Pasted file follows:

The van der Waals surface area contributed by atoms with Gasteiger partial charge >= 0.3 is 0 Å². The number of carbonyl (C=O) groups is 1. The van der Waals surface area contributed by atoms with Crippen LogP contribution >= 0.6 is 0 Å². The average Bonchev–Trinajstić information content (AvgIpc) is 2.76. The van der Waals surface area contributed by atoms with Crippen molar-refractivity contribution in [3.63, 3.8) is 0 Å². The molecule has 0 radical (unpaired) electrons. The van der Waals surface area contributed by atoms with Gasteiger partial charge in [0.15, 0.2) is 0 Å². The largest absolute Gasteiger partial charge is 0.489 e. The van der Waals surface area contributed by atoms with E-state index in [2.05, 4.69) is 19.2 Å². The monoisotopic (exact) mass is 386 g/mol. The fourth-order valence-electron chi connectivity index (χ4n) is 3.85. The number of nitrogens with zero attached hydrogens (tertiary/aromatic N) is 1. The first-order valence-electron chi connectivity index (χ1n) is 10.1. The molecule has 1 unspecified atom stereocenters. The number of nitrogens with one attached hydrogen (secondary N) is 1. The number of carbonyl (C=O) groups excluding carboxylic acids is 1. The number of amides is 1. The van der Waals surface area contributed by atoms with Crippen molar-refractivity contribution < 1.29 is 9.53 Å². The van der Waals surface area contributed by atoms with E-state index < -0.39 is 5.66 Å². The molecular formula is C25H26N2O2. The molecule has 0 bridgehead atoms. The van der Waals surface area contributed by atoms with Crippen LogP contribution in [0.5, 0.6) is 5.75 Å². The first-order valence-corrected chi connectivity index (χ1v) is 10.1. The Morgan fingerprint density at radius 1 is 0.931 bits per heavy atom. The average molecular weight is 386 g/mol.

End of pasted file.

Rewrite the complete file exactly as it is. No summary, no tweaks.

The van der Waals surface area contributed by atoms with Gasteiger partial charge >= 0.3 is 0 Å². The number of carbonyl (C=O) groups is 1. The van der Waals surface area contributed by atoms with Crippen LogP contribution >= 0.6 is 0 Å². The average Bonchev–Trinajstić information content (AvgIpc) is 2.76. The van der Waals surface area contributed by atoms with Crippen molar-refractivity contribution in [3.63, 3.8) is 0 Å². The molecule has 0 radical (unpaired) electrons. The van der Waals surface area contributed by atoms with Gasteiger partial charge in [0.15, 0.2) is 0 Å². The largest absolute Gasteiger partial charge is 0.489 e. The van der Waals surface area contributed by atoms with E-state index in [2.05, 4.69) is 19.2 Å². The monoisotopic (exact) mass is 386 g/mol. The fourth-order valence-electron chi connectivity index (χ4n) is 3.85. The number of nitrogens with zero attached hydrogens (tertiary/aromatic N) is 1. The first-order valence-electron chi connectivity index (χ1n) is 10.1. The molecule has 1 unspecified atom stereocenters. The number of nitrogens with one attached hydrogen (secondary N) is 1. The number of carbonyl (C=O) groups excluding carboxylic acids is 1. The number of amides is 1. The van der Waals surface area contributed by atoms with Crippen molar-refractivity contribution < 1.29 is 9.53 Å². The van der Waals surface area contributed by atoms with E-state index < -0.39 is 5.66 Å². The molecular formula is C25H26N2O2. The molecule has 0 bridgehead atoms. The van der Waals surface area contributed by atoms with Crippen LogP contribution in [0.5, 0.6) is 5.75 Å². The first-order valence-corrected chi connectivity index (χ1v) is 10.1. The Morgan fingerprint density at radius 1 is 0.931 bits per heavy atom. The average molecular weight is 386 g/mol.